supposed revival of old church architecture; for we see that such revival in both the spirit and the letter at once is impossible, and that accordingly the former is not attempted; that, even confining ourselves to the letter, the more important peculiarities of the old art are reversed in the new; and thus that the resemblance between this revival and the thing said to be revived can only be found in the forms of minor details, into which we have no space to enter. Having attempted to give an idea of the present general tendencies observable in this class of buildings, we proceed, as usual, to the Report of the Church-Building Commissioners.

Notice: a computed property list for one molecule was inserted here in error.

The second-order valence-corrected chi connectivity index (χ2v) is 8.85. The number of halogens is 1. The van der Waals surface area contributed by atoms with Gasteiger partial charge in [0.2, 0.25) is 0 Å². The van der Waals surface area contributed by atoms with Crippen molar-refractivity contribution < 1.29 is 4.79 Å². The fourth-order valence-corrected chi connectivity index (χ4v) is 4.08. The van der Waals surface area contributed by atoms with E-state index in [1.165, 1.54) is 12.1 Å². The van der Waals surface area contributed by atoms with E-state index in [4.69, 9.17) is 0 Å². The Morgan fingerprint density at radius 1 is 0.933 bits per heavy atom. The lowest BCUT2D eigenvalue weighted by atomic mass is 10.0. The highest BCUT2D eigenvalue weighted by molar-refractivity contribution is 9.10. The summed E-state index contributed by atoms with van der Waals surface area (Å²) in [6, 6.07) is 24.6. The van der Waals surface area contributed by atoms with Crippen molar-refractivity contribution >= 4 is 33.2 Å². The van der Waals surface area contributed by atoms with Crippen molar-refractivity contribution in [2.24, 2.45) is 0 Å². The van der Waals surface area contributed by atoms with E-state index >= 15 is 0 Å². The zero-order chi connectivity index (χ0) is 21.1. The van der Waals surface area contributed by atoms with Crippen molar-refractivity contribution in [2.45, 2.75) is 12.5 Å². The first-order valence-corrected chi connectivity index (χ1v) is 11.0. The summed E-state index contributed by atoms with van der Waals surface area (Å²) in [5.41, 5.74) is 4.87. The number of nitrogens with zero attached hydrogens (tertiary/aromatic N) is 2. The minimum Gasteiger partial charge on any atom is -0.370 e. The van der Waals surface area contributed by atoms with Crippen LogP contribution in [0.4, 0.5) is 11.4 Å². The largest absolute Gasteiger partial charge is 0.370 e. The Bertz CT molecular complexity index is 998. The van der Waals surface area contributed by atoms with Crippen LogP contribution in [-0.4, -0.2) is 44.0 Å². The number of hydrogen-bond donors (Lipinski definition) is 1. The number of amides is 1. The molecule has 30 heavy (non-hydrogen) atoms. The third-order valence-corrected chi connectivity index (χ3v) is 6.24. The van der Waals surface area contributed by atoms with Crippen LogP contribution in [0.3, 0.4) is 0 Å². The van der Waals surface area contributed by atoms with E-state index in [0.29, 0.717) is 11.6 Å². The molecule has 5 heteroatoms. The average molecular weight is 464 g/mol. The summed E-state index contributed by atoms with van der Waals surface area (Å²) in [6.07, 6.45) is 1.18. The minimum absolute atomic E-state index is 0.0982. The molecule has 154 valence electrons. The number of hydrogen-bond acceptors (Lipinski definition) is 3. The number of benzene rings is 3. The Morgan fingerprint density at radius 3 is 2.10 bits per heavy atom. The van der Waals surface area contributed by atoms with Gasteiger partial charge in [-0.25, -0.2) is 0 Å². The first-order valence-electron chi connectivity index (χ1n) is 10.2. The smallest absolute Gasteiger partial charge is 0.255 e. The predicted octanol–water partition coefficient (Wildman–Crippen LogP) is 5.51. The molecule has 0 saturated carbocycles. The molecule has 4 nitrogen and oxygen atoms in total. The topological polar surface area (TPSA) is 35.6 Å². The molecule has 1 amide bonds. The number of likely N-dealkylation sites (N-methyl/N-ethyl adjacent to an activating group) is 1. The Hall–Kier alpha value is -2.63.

The churches erected by their aid during 1849 were 21, containing accommodation for 14,793 persons, of which 10,114 seats are free. The churches in progress during the present year to which they have contributed aid, on certain conditions, are these-Ashtonjuxta-Birmingham, pew-sittings 212, free 582, begun 24th October, 1848.-St. Austell, Cornwall (district of Charlestown), in pews 24, free 550, begun 27th November, 1849.-The same (district of Treverbyn), 308 seats, all free, begun 11th September, 1849.-Birmingham (district of St. Jude), in pews 300, free 1,082, begun in 1850.- Birstall, Yorkshire, in pews 125, free 341, begun 1st January, 1850.-Bradford, Yorkshire, in pews 210, free 592, begun 29th May, 1849.-St. Breage, Cornwall, 467 seats, all free, begun 4th July, 1849.—Bristol (district of Weir), 842 seats in all, 634 free, begun 8th March, 1850.-West Brompton, Middlesex, 500 seats, 167 free, begun 2nd August, 1849.-Bury, Lancashire, 528 seats, 210 free, begun December, 1849.—Cadoxton, Glamorganshire, 300 seats, 252 free, begun 27th June, 1849.—Chard, Somerset, 305 seats, all free, begun 18th June, 1850.-Charlton, Kent, 841 seats, 491 free, begun 4th October, 1849.—Chorley, Lancashire, 816 seats, 648 free, begun 5th September, 1849.—Croydon, Surrey, 786 seats, 493 free, begun 12th September, 1849.-West Derby, Lancashire, 1,000 seats, 500 free, begun 17th May, 1850.—Duffield, Derbyshire, 600 seats, 448 free, begun June, 1849.-Frodsham, Cheshire, 349 seats, 294 free, begun 7th August, 1849.-Gresford, Denbighshire, 384 seats, all free, begun in 1850.—Leeds (district of All Saints), 756 seats, all free, begun 9th October, 1849.-The same (district of Little London), 700 seats, all free, begun in 1850. --Llanelly, Carmarthenshire, 503 seats, all free, begun 5th December, 1849.-Manchester (Heaton Mersey), 497 seats, 248 free, begun November, 1846.-St. Pancras, London (Haverstock Hill), 1,425 seats, 979 free, begun August, 1849.-Rochdale, Lancashire, 600 seats, 350 free, begun 12th July, 1849.-Sheffield (district of Moorfields), 972 seats, 577 free, begun 29th October, 1849.—Stockport, 608 seats, 402 free, begun 22nd August, 1849.-Stoke Damerel (district of St. James's), Devonport, 1,098 seats, all free, begun 25th July, 1849.-The same (St. Mary's district), 809 seats, all free, begun 2nd April, 1850.-The same (St. Paul's district), 741 seats, all free, begun 25th July, 1849.—Wednesbury, Staffordshire, 635 seats, 446 free, begun 3rd May, 1850.-Westminster (Great Peter Street), 1,209 seats, 909 free, begun 8th November, 1849.